What kind of answer can you expect?
There are two great examples that best illustrate this point. The first is from the Upanishads which is one of the earliest Hindu philosophical texts. The second is from the twelfth century Sufi classic “The Conference of the Birds” by Farid ud-din Attar.
a) Indra’s Experience - Learning About the Self – Chandogya Upanishad
The Upanishads are part of sacred Hindu texts. Historians have differing opinions about its age. Most agree that it predates Buddhism and parts of it are believed to be as old as the Vedas.
"The Self which is free from sin, free from old age, free from death, free from grief, free from hunger, free from thirst, whose desires come true and whose thoughts come true—That it is which should be searched out, That it is which one should desire to understand. He who has known this Self from the scriptures and a teacher and understood It obtains all the worlds and all desires.” - Prajapati, Chandogya Upanishad
The Upanishads tells the tale of Indra (on behalf of the gods ) and Virochana (among the demons) who on hearing the above go to Prajapati himself to learn about the Self. (Pic left: Indra, the Hindu God of Rain with his consort.)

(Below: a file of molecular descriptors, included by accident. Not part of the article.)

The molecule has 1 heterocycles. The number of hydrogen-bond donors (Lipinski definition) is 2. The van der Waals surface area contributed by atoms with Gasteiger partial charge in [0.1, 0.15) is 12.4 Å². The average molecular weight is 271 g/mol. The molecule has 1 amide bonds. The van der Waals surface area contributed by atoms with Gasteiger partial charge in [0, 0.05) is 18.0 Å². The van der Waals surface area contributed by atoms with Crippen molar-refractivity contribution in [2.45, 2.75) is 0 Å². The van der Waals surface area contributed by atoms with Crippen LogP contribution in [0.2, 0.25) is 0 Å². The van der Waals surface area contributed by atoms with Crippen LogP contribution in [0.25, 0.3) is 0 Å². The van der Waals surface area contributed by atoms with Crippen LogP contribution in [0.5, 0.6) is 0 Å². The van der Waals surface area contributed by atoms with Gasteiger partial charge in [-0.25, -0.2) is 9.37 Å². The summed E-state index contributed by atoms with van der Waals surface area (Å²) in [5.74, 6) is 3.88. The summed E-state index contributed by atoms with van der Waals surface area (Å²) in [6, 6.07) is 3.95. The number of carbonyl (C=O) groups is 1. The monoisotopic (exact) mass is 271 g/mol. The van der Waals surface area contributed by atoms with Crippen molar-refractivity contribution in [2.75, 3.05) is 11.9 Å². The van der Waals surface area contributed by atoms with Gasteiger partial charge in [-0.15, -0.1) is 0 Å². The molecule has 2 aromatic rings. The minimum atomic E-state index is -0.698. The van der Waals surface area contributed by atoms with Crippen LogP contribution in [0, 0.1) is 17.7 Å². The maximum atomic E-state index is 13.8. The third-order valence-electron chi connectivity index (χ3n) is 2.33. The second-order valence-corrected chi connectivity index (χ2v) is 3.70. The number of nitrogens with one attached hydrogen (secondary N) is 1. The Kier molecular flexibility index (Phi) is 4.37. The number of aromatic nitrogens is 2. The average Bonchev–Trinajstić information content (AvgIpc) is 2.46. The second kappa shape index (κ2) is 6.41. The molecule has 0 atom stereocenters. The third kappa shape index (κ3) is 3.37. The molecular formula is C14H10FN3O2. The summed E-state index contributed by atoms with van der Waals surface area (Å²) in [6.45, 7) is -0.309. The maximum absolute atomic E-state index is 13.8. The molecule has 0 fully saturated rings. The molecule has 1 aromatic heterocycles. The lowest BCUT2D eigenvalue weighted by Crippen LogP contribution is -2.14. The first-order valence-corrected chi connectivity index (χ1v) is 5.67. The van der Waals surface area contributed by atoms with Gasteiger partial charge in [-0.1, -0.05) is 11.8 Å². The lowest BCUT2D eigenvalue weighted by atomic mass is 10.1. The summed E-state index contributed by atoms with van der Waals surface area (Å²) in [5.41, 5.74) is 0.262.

After performing the practice of brahmacharya for thirty two years, they ask Prajapati the meaning of his words.
Prajapati tell them that "The person that is seen in the eye—that is the Self." He further said: "This is immortal, fearless. This is Brahman." They asked:"Venerable Sir, he who is perceived in the water and he who is perceived in a mirror—which of these is he?" Prajapati replied: "The same one, indeed, is perceived in all these."
He asks them to look at themselves in the water and ask him further if there’s anything they don’t understand. They look in the water and see full clear reflections of themselves including their hair and nails. Prajapati further asks them to adorn themselves in their best and look at their reflections again. Prajapati said,